Spice support: capers

I’m stretching the definition of spice a bit to include capers, but since they add a flavor dimension similar to adding spice, I found it appropriate. To learn more about capers I turned to an interview of David Rosengarten by Sally Swift of The Splendid Table. Rosengarten visited the famous caper-growing island of Pantelleria, Italy – a place he calls “caper heaven.”

Rosengarten begins with a definition of caper berries, which are the buds of the capparis spinosa bush. If left alone the bud turns into a flower, but if you pick it before the flower unfurls, that is a caper. If you leave the bud on the plant, it unfurls into a purple and white flower. If you let that flower fall off, it’s replaced later in the season by a fruit which is called a caper berry. The perennial plants that produce capers grow all over the Mediterranean and into some parts of Asia. They grow wild but are also cultivated in some areas, the most famous being the small island of Pantelleria, Italy, off the coast of Sicily.

Now to the big question that people ask about capers: are the smaller berries better than the larger ones? A lot of people outside of caper growing regions will say smaller is better, but the people who grow them disagree, saying that the larger berries have more intense flavor. The second most common debate over capers is whether salt-packed are better than brine-cured. Rosengarten comes down on the side of salt-packed. He explains that salt curing is “trickier and more expensive…They have to go in there every day and mix them up because they have to make sure the salt is evenly distributed. But if you put them in a big barrel with liquid, you don’t have to worry about that. It’s easier and faster, but I think they end up a little more washed out.”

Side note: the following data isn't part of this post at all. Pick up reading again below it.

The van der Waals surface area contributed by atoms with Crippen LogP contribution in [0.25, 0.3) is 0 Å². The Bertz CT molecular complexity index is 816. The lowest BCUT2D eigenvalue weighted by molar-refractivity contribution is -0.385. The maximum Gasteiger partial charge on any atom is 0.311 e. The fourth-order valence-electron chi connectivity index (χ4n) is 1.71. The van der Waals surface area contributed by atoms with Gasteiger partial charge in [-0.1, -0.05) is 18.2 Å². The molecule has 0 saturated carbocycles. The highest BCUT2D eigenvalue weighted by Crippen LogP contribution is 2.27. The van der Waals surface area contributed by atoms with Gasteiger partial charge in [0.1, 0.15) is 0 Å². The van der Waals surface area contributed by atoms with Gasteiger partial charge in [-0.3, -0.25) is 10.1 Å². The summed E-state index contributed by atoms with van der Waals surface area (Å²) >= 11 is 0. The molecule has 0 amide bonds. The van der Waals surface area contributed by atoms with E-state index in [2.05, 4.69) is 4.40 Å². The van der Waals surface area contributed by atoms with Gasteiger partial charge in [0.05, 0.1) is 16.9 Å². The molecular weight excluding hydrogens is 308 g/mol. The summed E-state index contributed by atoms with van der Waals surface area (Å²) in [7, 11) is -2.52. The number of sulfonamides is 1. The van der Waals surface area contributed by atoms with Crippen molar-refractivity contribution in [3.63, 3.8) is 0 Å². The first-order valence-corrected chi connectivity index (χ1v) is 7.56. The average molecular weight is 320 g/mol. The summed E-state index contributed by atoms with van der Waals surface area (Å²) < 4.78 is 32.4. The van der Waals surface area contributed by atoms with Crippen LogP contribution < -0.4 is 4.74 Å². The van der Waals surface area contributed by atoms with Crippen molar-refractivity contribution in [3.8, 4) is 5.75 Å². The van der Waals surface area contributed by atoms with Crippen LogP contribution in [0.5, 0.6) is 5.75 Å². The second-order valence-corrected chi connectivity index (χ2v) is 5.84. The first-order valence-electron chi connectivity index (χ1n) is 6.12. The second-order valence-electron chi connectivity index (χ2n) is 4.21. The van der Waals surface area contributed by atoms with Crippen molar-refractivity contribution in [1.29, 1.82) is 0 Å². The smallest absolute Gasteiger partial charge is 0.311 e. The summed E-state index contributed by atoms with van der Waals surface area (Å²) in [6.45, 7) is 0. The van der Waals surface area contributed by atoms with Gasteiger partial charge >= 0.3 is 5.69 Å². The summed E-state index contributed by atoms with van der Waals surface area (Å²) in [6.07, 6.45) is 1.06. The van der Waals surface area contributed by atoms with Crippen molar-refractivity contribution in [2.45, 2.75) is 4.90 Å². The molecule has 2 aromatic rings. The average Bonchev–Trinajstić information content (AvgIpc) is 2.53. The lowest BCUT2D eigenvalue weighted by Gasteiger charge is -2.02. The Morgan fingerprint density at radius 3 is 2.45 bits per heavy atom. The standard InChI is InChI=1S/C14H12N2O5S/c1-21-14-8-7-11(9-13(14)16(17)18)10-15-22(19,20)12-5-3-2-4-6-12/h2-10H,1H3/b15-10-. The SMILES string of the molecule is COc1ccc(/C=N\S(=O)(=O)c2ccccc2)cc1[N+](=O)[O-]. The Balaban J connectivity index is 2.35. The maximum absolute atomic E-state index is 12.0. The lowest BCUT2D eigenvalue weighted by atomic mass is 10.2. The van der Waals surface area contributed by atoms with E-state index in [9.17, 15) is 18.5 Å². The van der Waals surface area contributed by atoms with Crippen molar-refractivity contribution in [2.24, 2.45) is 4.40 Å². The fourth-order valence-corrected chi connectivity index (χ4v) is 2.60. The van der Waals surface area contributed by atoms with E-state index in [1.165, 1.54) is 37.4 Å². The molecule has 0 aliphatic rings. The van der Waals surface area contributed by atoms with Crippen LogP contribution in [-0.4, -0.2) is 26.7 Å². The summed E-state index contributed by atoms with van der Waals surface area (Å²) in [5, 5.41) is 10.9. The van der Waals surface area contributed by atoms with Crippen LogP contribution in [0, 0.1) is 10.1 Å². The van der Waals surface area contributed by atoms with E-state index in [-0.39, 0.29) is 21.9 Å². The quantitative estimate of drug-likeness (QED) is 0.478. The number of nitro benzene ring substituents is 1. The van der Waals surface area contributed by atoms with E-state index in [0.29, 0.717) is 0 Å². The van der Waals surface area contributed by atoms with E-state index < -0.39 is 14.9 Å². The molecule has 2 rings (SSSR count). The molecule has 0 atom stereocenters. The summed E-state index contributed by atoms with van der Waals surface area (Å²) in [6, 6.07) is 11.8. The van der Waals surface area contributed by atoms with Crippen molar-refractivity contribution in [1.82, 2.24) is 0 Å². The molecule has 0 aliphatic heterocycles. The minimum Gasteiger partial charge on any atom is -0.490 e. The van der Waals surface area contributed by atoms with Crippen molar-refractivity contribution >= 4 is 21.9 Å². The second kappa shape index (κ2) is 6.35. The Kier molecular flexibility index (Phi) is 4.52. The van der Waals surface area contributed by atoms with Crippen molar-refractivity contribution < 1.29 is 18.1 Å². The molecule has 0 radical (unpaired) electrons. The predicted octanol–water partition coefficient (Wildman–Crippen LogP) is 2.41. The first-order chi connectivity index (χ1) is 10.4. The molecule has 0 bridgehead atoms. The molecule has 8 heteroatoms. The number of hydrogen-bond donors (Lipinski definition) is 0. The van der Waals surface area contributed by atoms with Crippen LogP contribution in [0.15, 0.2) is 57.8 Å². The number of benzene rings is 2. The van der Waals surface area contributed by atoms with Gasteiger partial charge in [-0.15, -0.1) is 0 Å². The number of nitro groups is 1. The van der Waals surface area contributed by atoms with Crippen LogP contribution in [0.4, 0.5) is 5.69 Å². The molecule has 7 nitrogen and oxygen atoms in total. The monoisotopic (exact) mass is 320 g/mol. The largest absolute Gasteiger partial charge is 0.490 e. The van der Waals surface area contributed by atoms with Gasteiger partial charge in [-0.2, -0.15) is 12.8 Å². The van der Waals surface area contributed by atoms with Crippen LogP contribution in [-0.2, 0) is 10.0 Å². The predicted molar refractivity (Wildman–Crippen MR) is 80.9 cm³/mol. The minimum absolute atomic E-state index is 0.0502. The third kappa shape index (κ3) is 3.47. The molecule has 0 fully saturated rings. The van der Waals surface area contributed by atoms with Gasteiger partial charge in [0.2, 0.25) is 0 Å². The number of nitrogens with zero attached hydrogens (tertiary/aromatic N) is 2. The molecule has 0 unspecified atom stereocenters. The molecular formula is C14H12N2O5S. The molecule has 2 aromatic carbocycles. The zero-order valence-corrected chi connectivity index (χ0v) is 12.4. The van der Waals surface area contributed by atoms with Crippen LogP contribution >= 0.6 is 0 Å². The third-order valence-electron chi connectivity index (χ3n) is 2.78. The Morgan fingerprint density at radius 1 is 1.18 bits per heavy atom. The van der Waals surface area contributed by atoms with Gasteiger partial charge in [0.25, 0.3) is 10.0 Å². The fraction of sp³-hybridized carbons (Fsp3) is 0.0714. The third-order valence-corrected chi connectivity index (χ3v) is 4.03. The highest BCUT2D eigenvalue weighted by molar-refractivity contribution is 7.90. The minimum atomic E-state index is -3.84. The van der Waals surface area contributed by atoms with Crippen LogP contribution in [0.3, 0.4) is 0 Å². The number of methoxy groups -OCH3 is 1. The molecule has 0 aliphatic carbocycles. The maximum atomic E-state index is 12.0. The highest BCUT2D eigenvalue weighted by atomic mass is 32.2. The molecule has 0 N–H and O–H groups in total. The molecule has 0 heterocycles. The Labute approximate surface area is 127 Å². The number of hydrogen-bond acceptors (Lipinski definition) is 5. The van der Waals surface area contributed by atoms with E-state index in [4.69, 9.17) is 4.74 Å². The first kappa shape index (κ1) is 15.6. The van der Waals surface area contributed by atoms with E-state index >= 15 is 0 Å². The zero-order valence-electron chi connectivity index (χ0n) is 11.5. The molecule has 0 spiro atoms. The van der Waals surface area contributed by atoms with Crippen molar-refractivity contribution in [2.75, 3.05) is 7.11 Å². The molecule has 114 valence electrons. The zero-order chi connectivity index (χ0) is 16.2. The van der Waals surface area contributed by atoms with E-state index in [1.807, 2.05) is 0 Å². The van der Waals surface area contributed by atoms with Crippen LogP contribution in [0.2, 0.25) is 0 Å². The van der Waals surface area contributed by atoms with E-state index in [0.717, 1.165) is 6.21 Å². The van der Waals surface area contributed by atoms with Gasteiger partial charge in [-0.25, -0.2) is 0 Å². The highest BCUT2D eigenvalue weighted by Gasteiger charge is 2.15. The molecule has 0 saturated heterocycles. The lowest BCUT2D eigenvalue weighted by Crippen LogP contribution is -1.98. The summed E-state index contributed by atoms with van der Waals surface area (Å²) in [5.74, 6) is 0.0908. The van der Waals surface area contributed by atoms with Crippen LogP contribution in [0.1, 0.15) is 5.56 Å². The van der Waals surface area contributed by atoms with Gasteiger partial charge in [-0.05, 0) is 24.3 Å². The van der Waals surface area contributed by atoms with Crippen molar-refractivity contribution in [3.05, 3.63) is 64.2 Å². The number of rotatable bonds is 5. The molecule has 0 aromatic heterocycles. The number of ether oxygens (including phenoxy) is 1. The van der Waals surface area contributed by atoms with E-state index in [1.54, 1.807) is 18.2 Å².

Photo of Cod with guilt free lemon & caper sauce from Sweet Paul Magazine

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  • okcook  on  May 29, 2020

    Love fried capers. Cooks Illustrated have a technique of frying that reduces the fat splatter. Start the capers in a cold pan with oil. Put on moderate heat and cook until they are crispy….there may be the odd pop but not like the mess one generates using a preheated pan.

  • jhappel  on  May 31, 2020

    I brought some salted capers back from Sicily last year and I am a fan! I won’t go back to brined.

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